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Quarterbacks worth coveting

Posted Apr 12, 2012

This year's draft class includes some QBs with "unique traits," as Jon Gruden puts it. And those skill sets go beyond Andrew Luck and Robert Griffin III, who are expected to be the top two picks.


BLOG: 2012 NFL Draft: Quarterbacks | A few moments with Russell Wilson

During his 18 seasons as a coach in NFL, Jon Gruden’s fingerprints were all over some of the best quarterbacks to ever play the game, some who were just fortunate to be playing the game at the next level and a variety of passers who fit somewhere in between.

From Joe Montana, Steve Young and Brett Favre; to Chris Simms, Ty Detmer and Brad Johnson; to Don Majkowski, Mark Brunell and Jeff Garcia, Gruden saw them all during his stints as a quality control coach (for the 49ers in 1990), offensive assistant and wide receivers coach (for the Packers from 1992-94), offensive coordinator (for the Eagles from 1995-97) and head coach (for the Raiders from 1998-2001 and then the Buccaneers from 2002-08).

Gruden is now in his fourth year as an analyst for ESPN, and doing his “Gruden’s QB Camp” where he sits down annually with the top passers in the draft class.

So, who better to discuss the position as teams prepare for the April 26-28 NFL Draft? And that’s exactly what Gruden did during a conference-call interview on Wednesday.

2012 NFL DRAFT

This is the second in a series of articles previewing the three-day NFL Draft. Today: The quarterbacks. Tomorrow: The running backs. Previously: The Seahawks take on the draft, through the eyes of GM John Schneider.

The Draft
Round 1: Thursday, April 26, 5 p.m.
Rounds 2-3: Friday, April 27, 4 p.m.
Rounds 4-7: Saturday, April 28. 9 a.m.

Seahawks picks
First round: No. 12 overall
Second round: No. 43
Third round: No. 75
Fourth round: No. 106
Fifth round: No pick; to Bills in Marshawn Lynch trade
Sixth round: No. 181
Seventh round: Own pick, No. 219, traded to Lions for Tyler Polumbus; No. 225, from Raiders in Aaron Curry trade

Seahawks Draft party: Thursday, April 26, CenturyLink Field Event Center, 4 p.m.

“There are criteria, I think, that most general managers, most head coaches, most quarterback coaches have always looked for,” Gruden said. “Winning is No. 1. At No. 2, you look at durability. No. 3 is playing experience.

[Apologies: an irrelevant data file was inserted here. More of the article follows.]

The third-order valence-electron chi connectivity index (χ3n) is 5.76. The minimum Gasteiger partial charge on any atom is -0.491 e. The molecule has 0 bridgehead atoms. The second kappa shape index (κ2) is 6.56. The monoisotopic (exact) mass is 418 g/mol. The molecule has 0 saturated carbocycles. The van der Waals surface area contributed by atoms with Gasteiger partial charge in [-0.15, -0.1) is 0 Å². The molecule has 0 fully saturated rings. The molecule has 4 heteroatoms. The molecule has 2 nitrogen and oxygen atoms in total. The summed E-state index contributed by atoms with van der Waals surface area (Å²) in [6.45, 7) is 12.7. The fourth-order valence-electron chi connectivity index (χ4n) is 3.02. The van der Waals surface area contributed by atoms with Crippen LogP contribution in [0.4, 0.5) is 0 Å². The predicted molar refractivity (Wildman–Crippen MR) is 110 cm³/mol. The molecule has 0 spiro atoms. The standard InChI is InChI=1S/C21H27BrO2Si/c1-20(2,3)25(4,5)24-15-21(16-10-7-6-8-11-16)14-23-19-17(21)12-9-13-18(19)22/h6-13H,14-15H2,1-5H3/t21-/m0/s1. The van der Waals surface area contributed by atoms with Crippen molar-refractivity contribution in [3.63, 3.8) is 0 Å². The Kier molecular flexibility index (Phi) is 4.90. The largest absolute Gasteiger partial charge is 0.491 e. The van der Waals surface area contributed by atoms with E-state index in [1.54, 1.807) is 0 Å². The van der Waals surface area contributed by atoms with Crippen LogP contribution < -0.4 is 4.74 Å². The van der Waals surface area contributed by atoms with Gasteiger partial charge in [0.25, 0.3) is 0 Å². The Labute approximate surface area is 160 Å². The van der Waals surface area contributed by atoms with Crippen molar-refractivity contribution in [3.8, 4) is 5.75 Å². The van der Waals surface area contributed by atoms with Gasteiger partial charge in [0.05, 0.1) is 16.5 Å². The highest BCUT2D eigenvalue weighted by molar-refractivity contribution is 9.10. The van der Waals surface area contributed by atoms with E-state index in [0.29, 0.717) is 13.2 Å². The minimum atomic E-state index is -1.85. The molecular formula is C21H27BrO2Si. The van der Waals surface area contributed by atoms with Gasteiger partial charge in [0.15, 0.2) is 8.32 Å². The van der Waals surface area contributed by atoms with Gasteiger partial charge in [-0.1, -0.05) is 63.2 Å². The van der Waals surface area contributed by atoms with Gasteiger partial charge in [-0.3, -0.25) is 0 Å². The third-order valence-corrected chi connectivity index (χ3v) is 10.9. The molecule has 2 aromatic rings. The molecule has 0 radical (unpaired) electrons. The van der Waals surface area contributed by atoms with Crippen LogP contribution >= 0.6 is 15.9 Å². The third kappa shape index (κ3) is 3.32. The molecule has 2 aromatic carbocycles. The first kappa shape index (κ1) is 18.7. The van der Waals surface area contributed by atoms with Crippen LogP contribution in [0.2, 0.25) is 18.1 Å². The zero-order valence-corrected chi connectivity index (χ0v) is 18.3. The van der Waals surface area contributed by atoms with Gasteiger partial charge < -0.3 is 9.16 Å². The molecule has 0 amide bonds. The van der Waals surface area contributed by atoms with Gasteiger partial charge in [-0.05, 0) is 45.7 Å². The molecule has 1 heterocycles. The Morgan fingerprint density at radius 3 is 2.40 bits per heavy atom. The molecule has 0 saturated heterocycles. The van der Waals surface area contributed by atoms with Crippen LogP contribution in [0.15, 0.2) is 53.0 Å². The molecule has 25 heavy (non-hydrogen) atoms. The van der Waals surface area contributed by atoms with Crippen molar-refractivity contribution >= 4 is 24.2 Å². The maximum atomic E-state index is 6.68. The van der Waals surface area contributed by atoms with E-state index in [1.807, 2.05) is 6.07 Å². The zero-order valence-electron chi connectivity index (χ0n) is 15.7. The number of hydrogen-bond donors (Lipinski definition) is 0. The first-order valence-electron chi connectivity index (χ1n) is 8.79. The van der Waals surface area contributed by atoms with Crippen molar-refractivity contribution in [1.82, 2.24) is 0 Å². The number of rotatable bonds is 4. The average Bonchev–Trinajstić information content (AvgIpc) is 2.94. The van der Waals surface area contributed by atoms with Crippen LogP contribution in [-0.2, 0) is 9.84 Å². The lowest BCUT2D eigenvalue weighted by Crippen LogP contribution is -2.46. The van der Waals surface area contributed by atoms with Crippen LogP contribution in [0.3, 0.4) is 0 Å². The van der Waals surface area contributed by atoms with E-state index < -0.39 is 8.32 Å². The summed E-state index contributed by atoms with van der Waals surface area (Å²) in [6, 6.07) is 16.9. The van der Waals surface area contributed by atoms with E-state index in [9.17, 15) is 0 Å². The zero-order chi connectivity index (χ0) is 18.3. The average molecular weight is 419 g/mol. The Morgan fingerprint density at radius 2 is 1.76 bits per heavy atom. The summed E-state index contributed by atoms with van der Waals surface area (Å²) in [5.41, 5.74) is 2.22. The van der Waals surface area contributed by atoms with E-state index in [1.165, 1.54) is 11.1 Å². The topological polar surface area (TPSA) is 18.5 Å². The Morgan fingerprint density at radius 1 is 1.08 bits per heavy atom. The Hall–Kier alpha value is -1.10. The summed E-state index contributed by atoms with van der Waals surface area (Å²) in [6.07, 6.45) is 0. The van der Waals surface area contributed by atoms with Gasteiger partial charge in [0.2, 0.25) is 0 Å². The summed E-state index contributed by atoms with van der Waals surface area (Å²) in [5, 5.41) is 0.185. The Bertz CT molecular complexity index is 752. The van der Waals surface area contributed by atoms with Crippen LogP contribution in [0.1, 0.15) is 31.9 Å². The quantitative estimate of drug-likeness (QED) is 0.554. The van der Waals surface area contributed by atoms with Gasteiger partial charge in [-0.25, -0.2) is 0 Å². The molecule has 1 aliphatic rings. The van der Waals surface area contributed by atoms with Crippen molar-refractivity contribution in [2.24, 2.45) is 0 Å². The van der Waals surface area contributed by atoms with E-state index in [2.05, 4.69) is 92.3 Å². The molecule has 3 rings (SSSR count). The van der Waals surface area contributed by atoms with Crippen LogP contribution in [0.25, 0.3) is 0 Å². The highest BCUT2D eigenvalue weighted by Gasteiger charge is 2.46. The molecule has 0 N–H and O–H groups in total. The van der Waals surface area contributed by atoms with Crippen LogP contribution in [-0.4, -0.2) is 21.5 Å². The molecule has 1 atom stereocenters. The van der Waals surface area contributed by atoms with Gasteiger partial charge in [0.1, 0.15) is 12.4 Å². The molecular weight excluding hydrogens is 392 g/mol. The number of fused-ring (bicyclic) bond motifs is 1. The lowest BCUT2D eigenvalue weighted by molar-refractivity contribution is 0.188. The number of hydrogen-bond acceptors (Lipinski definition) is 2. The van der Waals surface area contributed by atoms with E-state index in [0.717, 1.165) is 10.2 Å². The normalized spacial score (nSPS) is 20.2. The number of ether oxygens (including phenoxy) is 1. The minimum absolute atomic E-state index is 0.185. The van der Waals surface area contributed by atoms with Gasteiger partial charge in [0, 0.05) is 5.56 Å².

“Those are very important things to study, and you want a quarterback that has won, that’s been durable and productive. Those are the things everybody is looking for.”

Everyone is looking at QB position this year because Stanford’s Andrew Luck and Baylor’s Robert Griffin III are expected to be the top two picks – Luck by the Indianapolis Colts, who “earned” the first pick overall; Griffin by the Washington Redskins, who traded into the second spot that had been held by the St. Louis Rams.

Asked what separates the two, Gruden said, “I don’t know why we have to pick one or the other. It’s strawberry or vanilla. You like both kinds. These two kids sat on the podium together at the Heisman Trophy (presentation event) and we all knew it was going to be Luck or Griffin. That’s how close it was. Everybody expected Luck, and if you didn’t expect Luck you expected Griffin. Or vice versa. It’s the same way in this draft.

“The Redskins and the Colts are real lucky, if you ask me, because they’re looking for quarterbacks and it just so happens that in this draft there are two great proven commodities at that position.”

While quarterbacks have been the top pick the past three years, and in nine of the past 11 drafts, the last time QBs went 1-2 was in 1999 – when the Cleveland Browns made Tim Couch the No. 1 pick, Donovan McNabb went to the Philadelphia Eagles at No. 2 and Akili Smith was selected No. 3 by the Cincinnati Bengals.

The year before, Peyton Manning was the first pick overall by the Colts and Ryan Leaf went No. 2 to the San Diego Chargers.

That, as much as any else, explains the trepidation that can come with taking a quarterback that high. While Manning has been a Hall of Fame “hit” and McNabb was a productive starter, Couch, Smith and Leaf were definite “misses” and never came close to playing to their draft status.

“The draft is an imperfect science,” Gruden said. “Just because you get drafted doesn’t mean you become a really good pro player. A lot of players are getting drafted, let’s be honest, on their measureables.”

With that said, here’s a look at some of the other QBs in this draft class – through the eyes of Gruden, who ranks Texas A&M’s Ryan Tannehill, Oklahoma State’s Brandon Weeden, Michigan State’s Kirk Cousins and Wisconsin’s Russell Wilson in his “next tier”; and also offers his impressions of Arizona’s Nick Foles, Arizona State’s Brock Osweiler and Boise State’s Kellen Moore: